Climacteric: The Journal of the International Menopause Society
AIMS: Although most women experience symptom clusters during the menopausal transition and early postmenopause, investigators reporting clinical trial effects for hot flushes often omit co-occurring symptoms. Our aim was to review controlled clinical trials of mind-body therapies for hot flushes and at least one other co-occurring symptom from these groups: sleep, cognitive function, mood, and pain.
BACKGROUND: People with cancer undergoing active treatment experience numerous disease- and treatment-related adverse outcomes and poorer health-related quality of life (HRQoL). Exercise interventions are hypothesized to alleviate these adverse outcomes. HRQoL and its domains are important measures of cancer survivorship, both during and after the end of active treatment for cancer. OBJECTIVES: To evaluate the effectiveness of exercise on overall HRQoL outcomes and specific HRQoL domains among adults with cancer during active treatment.
A systematic review with meta-analysis of the efficacy and safety of meditative movement therapies (Qigong, Tai Chi and Yoga) in fibromyalgia syndrome (FMS) was carried out. We screened Clinicaltrials.Gov, Cochrane Library, PsycINFO, PubMed and Scopus (through December 2010) and the reference sections of original studies for meditative movement therapies (MMT) in FMS. Randomized controlled trials (RCT) comparing MMT to controls were analysed. Outcomes of efficacy were pain, sleep, fatigue, depression and health-related quality of life (HRQOL).
Supportive Care in Cancer: Official Journal of the Multinational Association of Supportive Care in Cancer
PURPOSE: Yoga is increasingly used as a complementary therapy to manage disease and treatment-related side effects in patients with cancer and has resulted in an increase in the number of studies exploring the effectiveness of yoga interventions. This systematic review examines whether yoga interventions provide any measurable benefit, both physically and psychologically, for women with breast cancer. The results will inform future research in this field and advance the development of yoga programmes.
Between March and June 2004, a systematic review was carried out of the research evidence on the effectiveness of yoga for the treatment of anxiety and anxiety disorders. Eight studies were reviewed. They reported positive results, although there were many methodological inadequacies. Owing to the diversity of conditions treated and poor quality of most of the studies, it is not possible to say that yoga is effective in treating anxiety or anxiety disorders in general. However, there are encouraging results, particularly with obsessive compulsive disorder.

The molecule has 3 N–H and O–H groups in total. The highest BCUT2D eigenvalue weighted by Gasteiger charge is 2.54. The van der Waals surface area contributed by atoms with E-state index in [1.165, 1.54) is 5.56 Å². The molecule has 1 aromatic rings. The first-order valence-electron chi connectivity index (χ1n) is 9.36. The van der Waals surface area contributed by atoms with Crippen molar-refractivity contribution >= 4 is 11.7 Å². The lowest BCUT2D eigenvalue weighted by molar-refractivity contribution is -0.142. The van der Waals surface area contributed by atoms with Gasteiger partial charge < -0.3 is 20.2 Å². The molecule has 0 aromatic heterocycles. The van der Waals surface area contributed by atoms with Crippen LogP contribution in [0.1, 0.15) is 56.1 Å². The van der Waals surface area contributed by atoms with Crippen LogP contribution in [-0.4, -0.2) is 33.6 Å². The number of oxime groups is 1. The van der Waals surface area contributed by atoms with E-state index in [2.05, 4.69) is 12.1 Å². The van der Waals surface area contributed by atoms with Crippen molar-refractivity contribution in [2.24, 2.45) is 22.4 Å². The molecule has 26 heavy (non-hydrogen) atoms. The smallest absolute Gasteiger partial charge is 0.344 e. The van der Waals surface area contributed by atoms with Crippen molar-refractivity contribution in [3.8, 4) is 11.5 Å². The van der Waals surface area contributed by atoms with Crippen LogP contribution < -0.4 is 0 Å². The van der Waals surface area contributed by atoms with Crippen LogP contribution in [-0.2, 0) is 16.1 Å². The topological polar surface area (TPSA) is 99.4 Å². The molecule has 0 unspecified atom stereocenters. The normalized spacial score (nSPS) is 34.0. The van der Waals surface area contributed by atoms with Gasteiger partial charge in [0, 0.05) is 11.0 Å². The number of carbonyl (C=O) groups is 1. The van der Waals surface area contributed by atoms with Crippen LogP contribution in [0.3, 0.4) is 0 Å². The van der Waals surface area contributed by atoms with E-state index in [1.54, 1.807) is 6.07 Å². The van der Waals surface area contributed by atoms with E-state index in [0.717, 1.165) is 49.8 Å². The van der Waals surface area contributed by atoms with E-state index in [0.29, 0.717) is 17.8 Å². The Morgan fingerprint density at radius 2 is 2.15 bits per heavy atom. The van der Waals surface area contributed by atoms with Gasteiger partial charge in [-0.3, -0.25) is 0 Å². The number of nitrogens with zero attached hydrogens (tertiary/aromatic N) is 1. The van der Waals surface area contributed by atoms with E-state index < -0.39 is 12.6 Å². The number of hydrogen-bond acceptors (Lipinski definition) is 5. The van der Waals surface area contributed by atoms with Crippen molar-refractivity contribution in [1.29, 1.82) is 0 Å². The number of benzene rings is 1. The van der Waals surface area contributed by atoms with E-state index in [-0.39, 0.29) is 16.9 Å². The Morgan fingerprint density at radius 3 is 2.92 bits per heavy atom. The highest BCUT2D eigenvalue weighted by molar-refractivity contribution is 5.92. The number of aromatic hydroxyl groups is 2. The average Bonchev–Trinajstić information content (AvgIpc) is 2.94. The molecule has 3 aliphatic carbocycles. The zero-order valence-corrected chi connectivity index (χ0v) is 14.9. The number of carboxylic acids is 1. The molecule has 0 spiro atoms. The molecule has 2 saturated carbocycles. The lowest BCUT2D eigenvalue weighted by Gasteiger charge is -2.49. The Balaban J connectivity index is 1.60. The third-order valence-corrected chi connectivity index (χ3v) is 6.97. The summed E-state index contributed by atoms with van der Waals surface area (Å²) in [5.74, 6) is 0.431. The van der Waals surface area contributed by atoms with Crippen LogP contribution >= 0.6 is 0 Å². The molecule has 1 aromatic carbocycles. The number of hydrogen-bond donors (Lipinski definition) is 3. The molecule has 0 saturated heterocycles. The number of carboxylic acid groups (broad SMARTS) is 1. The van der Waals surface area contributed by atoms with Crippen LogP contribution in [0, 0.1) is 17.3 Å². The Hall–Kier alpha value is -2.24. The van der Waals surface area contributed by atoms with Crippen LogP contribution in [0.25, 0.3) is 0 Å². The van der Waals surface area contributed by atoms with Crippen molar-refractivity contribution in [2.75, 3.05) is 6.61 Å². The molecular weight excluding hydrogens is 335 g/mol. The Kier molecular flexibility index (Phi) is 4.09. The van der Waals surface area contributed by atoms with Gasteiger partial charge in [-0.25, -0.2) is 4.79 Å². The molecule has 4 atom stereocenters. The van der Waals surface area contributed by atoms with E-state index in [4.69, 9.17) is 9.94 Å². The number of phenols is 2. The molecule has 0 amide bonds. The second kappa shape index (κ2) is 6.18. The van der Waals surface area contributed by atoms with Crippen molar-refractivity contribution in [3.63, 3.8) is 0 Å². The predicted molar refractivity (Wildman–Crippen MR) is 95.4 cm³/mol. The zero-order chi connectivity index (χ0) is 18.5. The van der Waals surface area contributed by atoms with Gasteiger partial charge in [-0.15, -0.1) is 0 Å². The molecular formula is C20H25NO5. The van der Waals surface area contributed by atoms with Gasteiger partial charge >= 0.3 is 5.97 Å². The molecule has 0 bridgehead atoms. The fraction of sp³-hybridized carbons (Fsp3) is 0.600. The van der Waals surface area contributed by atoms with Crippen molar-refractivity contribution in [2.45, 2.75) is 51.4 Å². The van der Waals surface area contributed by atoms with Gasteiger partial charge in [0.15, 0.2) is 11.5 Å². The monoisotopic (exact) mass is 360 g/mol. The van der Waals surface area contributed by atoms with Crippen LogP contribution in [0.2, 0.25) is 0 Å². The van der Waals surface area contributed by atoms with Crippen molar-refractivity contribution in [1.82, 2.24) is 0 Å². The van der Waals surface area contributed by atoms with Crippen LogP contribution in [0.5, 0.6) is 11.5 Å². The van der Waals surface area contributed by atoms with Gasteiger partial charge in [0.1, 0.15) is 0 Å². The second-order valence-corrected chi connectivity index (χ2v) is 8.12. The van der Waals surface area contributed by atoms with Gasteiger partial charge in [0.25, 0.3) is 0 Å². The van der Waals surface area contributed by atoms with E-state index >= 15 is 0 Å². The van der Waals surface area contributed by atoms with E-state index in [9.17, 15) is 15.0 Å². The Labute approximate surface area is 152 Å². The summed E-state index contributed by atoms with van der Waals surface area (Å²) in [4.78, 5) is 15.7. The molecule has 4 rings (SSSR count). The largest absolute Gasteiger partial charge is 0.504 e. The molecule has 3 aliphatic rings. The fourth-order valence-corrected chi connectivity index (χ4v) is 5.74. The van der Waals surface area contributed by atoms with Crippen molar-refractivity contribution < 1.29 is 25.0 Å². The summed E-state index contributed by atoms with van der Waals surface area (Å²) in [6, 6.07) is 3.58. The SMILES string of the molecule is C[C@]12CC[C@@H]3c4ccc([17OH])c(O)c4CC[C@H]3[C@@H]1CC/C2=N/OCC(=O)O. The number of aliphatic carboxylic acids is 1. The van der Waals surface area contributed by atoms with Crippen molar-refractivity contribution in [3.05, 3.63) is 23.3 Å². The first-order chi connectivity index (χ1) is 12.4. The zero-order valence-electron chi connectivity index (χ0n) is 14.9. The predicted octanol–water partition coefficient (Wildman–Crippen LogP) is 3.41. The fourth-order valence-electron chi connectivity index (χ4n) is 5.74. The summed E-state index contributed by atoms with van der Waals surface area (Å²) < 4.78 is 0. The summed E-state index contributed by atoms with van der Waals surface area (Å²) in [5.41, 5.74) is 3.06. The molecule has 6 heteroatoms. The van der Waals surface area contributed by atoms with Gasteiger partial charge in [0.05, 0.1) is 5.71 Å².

BACKGROUND: Non-specific low back pain is a common, potentially disabling condition usually treated with self-care and non-prescription medication. For chronic low back pain, current guidelines state that exercise therapy may be beneficial. Yoga is a mind-body exercise sometimes used for non-specific low back pain. OBJECTIVES: To assess the effects of yoga for treating chronic non-specific low back pain, compared to no specific treatment, a minimal intervention (e.g. education), or another active treatment, with a focus on pain, function, and adverse events.
BACKGROUND: Many women would like to avoid pharmacological or invasive methods of pain management in labour and this may contribute towards the popularity of complementary methods of pain management. This review examined currently available evidence supporting the use of relaxation therapies for pain management in labour. OBJECTIVES: To examine the effects of relaxation methods for pain management in labour on maternal and perinatal morbidity.
The Journal of Asthma: Official Journal of the Association for the Care of Asthma
OBJECTIVE: The objective of this systematic review was to assess the effectiveness of yoga as a treatment option for asthma. METHOD: Seven databases were searched from their inception to October 2010. Randomized clinical trials (RCTs) and non-randomized clinical trials (NRCTs) were considered, if they investigated any type of yoga in patients with asthma. The selection of studies, data extraction, and validation were performed independently by two reviewers. RESULTS: Six RCTs and one NRCT met the inclusion criteria. Their methodological quality was mostly poor.